By Jaskiran Bajwa
Ensuring a child is financially secure after a divorce or the end of a common-law relationship is paramount in Canada. Financial support is a child’s right and they are legally entitled to it, according to the Department of Justice (DoJ).
Federal, provincial and territorial governments have laws dealing with child support. In fact, a judge can refuse to grant a divorce if they are not satisfied that reasonable arrangements have been made for the continued financial support of a child.
Still, despite legislative provisions that include penalties for those who fail to make support payments, many children are not getting the support they are owed. In 2020/21, 49,115 child and spousal support cases, or 64 percent, started the year in arrears, meaning there was money owing from previously missed payments, according to Statistics Canada.
If your child is not receiving the support they are entitled to, the Maintenance Enforcement Program (MEP) can help. Each province and territory has its own MEP, which not only collects court-ordered child support, but spousal and partner support as well. The program has enforcement powers and can take steps to recover support owed.
At Demas Schaefer Family Lawyers, we are here to help guide you through all necessary court proceedings to ensure that you are able to receive the financial assistance necessary to properly provide for you and your children. That includes assisting with the registration of your order or agreement with the Maintenance Enforcement Program.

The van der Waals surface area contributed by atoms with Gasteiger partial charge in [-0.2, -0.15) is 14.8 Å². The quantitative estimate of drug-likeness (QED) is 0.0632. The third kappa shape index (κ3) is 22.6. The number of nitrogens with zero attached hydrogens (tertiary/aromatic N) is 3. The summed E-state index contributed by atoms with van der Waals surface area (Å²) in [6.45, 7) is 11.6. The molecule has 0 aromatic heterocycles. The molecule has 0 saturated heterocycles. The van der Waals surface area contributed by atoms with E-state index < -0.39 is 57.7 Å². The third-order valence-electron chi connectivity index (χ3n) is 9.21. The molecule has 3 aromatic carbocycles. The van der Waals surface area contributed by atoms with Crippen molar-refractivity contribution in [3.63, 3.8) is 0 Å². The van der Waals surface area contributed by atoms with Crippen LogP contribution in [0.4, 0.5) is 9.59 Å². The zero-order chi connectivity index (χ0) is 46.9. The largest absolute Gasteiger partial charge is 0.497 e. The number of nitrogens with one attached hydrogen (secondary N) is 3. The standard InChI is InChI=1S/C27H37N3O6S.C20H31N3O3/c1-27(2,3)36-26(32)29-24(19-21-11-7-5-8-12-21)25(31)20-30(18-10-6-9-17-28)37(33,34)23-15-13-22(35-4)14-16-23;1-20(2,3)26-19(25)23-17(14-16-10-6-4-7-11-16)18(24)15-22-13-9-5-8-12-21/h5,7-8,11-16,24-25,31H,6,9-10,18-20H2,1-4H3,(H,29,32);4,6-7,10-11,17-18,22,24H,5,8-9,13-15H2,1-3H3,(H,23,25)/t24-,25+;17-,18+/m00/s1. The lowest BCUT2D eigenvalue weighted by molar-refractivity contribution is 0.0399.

Child support and spousal support
Spousal support is often referred to by its American term of alimony. It is simply a payment made by the higher-earning spouse to a lower or non-income-earning spouse after the breakdown of a marriage or an adult interdependent relationship pursuant to a contractual obligation to compensate a spouse for a disadvantage experienced as a result of the end of the relationship, or to satisfy a budgetary need.
Child support is money paid by one parent to another to assist with financially supporting their children. This would help cover the cost of food, shelter, clothing and other expenses for the child. It is important to remember that child support is the right of children, not the recipient parent.